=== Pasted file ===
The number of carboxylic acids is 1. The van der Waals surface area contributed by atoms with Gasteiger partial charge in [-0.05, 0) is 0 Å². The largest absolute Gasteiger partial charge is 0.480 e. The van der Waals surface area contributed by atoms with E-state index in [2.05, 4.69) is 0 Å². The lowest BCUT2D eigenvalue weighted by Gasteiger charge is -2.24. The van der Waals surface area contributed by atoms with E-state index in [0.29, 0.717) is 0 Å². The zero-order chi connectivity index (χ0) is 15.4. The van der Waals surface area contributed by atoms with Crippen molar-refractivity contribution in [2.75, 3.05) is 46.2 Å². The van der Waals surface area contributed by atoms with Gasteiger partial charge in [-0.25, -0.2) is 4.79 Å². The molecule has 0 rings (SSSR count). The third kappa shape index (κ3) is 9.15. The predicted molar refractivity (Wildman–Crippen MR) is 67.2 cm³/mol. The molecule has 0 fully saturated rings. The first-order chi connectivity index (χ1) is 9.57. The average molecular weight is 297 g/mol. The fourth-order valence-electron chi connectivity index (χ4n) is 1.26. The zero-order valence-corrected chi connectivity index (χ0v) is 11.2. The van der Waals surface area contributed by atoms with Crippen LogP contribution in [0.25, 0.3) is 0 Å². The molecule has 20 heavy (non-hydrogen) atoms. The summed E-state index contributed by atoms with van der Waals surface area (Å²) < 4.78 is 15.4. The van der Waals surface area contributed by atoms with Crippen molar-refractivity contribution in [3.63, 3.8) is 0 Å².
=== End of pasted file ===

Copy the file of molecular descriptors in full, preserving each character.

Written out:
The number of carboxylic acids is 1. The van der Waals surface area contributed by atoms with Gasteiger partial charge in [-0.05, 0) is 0 Å². The largest absolute Gasteiger partial charge is 0.480 e. The van der Waals surface area contributed by atoms with E-state index in [2.05, 4.69) is 0 Å². The lowest BCUT2D eigenvalue weighted by Gasteiger charge is -2.24. The van der Waals surface area contributed by atoms with E-state index in [0.29, 0.717) is 0 Å². The zero-order chi connectivity index (χ0) is 15.4. The van der Waals surface area contributed by atoms with Crippen molar-refractivity contribution in [2.75, 3.05) is 46.2 Å². The van der Waals surface area contributed by atoms with Gasteiger partial charge in [-0.25, -0.2) is 4.79 Å². The molecule has 0 rings (SSSR count). The third kappa shape index (κ3) is 9.15. The predicted molar refractivity (Wildman–Crippen MR) is 67.2 cm³/mol. The molecule has 0 fully saturated rings. The first-order chi connectivity index (χ1) is 9.57. The average molecular weight is 297 g/mol. The fourth-order valence-electron chi connectivity index (χ4n) is 1.26. The zero-order valence-corrected chi connectivity index (χ0v) is 11.2. The van der Waals surface area contributed by atoms with Crippen LogP contribution in [0.25, 0.3) is 0 Å². The molecule has 20 heavy (non-hydrogen) atoms. The summed E-state index contributed by atoms with van der Waals surface area (Å²) < 4.78 is 15.4. The van der Waals surface area contributed by atoms with Crippen molar-refractivity contribution in [3.63, 3.8) is 0 Å².